Many of those who are offered the chance for vengeance by Graves are actually former Minutemen, or people who have been wronged by the Trust or its agents. Trusting to luck and the importance of his "experiment", Agent Graves goes on to reactivate several former Minutemen and recruit potential new members during the course of the series, with the tentative help of the Trust's warlord, the shady and double-dealing Mr. Shepherd.

[edit] Characters

[edit] Story arcs

[edit] Collected editions

There are currently thirteen trade paperbacks in publication for this series. The titles of the trade paperbacks all seem to be somehow related with their volume number (First Shot, Second Chance, Foregone, Counterfifth, Six Feet, Strychnine, Decayed), with four being indirect references (book 7 titled Samurai, for Seven Samurai; book 8 titled The Hard Way, a reference to a roll in craps; book 12 titled Dirty, as in The Dirty Dozen; book 13 titled Wilt, for basketball player Wilt Chamberlain, who wore the number 13 and was famous for scoring 100 points in a single game). Book 11 Once Upon a Crime is also a reference as "once" is Spanish for eleven. The exception to the rule is book 3, which was originally to be called The Charm — as in "third time's the charm" — but was given the title of the collection's largest plot arc, Hang Up on the Hang Low, when it won the Eisner Award.

# Title Publisher Year ISBN Reprints
1 First Shot, Last Call Vertigo ISBN 1563896451
2 Split Second Chance Vertigo ISBN 1563897113
3 Hang up on the Hang Low Vertigo ISBN 1563898551
4 A Foregone Tomorrow Vertigo ISBN 1563898276
5 The Counterfifth Detective Vertigo ISBN 1563899485
6 Six Feet Under The Gun Vertigo ISBN 1563899965
7 Samurai Vertigo ISBN 140120189X
8 The Hard Way Vertigo ISBN 1401204902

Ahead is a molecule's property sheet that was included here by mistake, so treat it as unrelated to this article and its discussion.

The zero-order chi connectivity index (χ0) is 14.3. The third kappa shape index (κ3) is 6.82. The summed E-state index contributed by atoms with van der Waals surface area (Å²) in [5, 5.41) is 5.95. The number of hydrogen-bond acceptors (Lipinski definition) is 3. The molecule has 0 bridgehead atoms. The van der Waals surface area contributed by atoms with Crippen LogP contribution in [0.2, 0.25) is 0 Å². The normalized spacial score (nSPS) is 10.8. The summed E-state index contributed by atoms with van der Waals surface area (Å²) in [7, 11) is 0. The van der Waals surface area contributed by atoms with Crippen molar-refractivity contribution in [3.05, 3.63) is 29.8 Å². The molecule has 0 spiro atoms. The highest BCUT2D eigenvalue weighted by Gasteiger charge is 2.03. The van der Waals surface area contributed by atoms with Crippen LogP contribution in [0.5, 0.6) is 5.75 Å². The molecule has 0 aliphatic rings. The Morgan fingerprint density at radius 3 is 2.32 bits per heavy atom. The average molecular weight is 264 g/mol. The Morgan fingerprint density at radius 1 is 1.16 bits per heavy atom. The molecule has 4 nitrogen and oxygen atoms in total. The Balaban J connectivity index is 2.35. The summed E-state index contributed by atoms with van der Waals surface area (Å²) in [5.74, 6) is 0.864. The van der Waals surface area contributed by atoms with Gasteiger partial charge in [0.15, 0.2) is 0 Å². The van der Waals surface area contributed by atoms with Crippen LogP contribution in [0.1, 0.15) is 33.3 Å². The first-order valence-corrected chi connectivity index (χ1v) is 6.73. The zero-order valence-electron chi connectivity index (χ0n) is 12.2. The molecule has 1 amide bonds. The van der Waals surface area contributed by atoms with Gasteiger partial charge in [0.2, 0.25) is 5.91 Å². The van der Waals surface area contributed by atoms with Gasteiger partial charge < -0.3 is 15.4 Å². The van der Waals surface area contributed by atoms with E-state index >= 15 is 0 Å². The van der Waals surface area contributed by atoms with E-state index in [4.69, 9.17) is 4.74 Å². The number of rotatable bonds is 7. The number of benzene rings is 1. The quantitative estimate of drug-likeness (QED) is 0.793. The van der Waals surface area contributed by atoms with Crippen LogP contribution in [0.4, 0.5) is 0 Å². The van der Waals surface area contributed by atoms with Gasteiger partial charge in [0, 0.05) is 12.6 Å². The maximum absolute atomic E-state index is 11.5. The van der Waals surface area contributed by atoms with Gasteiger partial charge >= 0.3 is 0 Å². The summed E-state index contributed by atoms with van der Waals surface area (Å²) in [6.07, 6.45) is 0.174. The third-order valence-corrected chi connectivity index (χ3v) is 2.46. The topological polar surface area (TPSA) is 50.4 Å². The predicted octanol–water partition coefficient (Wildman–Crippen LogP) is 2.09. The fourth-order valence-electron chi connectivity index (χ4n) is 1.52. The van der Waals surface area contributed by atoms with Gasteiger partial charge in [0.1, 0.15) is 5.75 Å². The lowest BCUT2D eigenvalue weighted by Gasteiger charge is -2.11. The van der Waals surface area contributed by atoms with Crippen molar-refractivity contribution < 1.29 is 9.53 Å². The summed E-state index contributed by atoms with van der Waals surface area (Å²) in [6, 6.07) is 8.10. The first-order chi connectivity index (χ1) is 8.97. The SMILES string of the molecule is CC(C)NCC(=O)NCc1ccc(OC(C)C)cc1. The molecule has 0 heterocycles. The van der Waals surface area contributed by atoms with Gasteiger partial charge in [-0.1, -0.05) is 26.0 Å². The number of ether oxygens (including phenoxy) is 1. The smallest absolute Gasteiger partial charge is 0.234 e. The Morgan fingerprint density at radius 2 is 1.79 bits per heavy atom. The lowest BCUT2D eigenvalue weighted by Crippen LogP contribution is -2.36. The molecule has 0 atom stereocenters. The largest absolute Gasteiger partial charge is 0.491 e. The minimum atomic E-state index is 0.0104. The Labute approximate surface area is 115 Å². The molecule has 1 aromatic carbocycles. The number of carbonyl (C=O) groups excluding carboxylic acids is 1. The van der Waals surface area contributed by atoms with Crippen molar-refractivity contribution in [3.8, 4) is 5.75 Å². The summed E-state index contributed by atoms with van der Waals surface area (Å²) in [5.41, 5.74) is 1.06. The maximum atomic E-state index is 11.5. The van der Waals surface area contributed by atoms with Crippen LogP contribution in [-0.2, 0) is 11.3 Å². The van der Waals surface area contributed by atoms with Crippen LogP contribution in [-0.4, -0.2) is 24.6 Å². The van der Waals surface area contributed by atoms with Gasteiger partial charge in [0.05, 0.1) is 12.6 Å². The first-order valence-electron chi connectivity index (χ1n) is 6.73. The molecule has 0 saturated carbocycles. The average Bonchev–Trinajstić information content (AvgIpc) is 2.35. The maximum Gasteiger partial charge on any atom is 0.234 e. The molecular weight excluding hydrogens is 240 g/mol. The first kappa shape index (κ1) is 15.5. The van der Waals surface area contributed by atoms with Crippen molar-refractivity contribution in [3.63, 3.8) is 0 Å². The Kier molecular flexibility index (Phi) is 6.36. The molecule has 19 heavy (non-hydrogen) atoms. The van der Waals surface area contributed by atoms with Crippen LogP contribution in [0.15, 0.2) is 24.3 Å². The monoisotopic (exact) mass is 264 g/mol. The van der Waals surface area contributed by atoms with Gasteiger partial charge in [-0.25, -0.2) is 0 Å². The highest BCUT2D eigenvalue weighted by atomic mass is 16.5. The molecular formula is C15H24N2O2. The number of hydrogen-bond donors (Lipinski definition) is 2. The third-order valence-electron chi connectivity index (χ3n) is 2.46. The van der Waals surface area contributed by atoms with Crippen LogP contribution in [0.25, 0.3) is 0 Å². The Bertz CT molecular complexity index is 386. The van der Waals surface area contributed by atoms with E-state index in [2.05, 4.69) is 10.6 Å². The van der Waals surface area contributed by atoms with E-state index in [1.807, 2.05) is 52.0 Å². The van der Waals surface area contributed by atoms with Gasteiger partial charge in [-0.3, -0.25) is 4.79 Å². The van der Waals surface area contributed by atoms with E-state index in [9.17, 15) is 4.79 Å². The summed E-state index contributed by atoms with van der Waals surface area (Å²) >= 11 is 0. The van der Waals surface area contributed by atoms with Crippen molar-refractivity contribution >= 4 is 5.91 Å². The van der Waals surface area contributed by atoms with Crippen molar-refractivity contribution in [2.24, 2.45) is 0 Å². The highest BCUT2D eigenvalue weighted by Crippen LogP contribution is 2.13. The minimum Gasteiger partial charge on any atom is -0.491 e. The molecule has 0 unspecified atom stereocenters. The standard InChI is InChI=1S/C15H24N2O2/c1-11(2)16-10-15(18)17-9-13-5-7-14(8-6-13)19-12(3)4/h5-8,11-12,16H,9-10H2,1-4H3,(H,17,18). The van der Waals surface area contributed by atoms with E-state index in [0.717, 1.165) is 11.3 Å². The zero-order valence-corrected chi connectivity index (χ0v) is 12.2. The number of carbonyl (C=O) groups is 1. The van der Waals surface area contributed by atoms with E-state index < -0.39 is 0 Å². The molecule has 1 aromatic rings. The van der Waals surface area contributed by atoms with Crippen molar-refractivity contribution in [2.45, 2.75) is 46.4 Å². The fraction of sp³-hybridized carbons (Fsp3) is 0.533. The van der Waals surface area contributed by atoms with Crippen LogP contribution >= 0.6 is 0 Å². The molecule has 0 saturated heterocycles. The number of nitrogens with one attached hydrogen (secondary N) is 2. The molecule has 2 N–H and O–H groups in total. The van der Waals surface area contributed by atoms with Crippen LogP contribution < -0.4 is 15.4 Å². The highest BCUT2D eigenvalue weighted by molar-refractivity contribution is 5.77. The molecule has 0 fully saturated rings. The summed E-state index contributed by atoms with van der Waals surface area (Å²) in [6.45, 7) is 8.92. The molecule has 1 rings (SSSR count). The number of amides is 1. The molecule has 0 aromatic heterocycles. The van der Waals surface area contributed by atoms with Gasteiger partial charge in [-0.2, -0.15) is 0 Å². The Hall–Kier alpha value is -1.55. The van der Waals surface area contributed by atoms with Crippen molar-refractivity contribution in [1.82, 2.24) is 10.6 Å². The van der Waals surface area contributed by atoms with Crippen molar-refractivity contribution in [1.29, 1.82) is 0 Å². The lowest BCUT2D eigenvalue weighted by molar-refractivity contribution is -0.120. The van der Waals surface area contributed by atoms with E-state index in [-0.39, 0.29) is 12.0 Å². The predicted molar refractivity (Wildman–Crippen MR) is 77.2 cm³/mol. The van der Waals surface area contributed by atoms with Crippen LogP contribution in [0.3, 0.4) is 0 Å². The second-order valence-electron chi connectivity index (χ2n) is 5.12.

9 Strychnine Lives Vertigo ISBN 1401209289
10 Decayed Vertigo ISBN 140120998X
11 Once Upon a Crime Vertigo ISBN 1401213154
12 Dirty Vertigo ISBN 140121939X
13 Wilt Vertigo ISBN 1401222870

Note: The full title of all volumes listed here start with "100 Bullets: ".

[edit] Other media adaptations

Acclaim announced plans to release a video game based on 100 Bullets. However, following the collapse of Acclaim's publishing house, the game has essentially been cancelled. It was intended that the player would be either Cole Burns or Snow Falls (a completely original character) and play in a third person view. The plot was generally unknown, aside from a supposition that it followed the plot of the comic book.

D3Publishing has obtained the rights from Warner Bros. to publish a 100 Bullets game.[3] They intend to make a video game completely independent from Acclaim's aborted vision, but still heavily reliant on input and plotting from Brian Azzarello.[4]

[edit] Critical reception

The series has attracted critical acclaim from within and beyond the American comics industry,[5] as "very violent, dark and clever"[6] and "a series of compelling morality tales".[7]

[edit] Awards

The series won the 2002 Harvey Awards for Best Writer, Best Artist and Best Continuing Series, and the 2003 Harvey Award for Best Artist, as well as the 2001 Eisner Award for Best Serialized Story, and the 2002 and 2004 Eisner Award for Best Continuing Series.[1]

[edit] See also

Other titles by the same team:

[edit] In popular culture

  • Taking Back Sunday named a song after the first set of dialogue, titled "What's It Feel Like To Be A Ghost?"

[edit] References

[edit] External links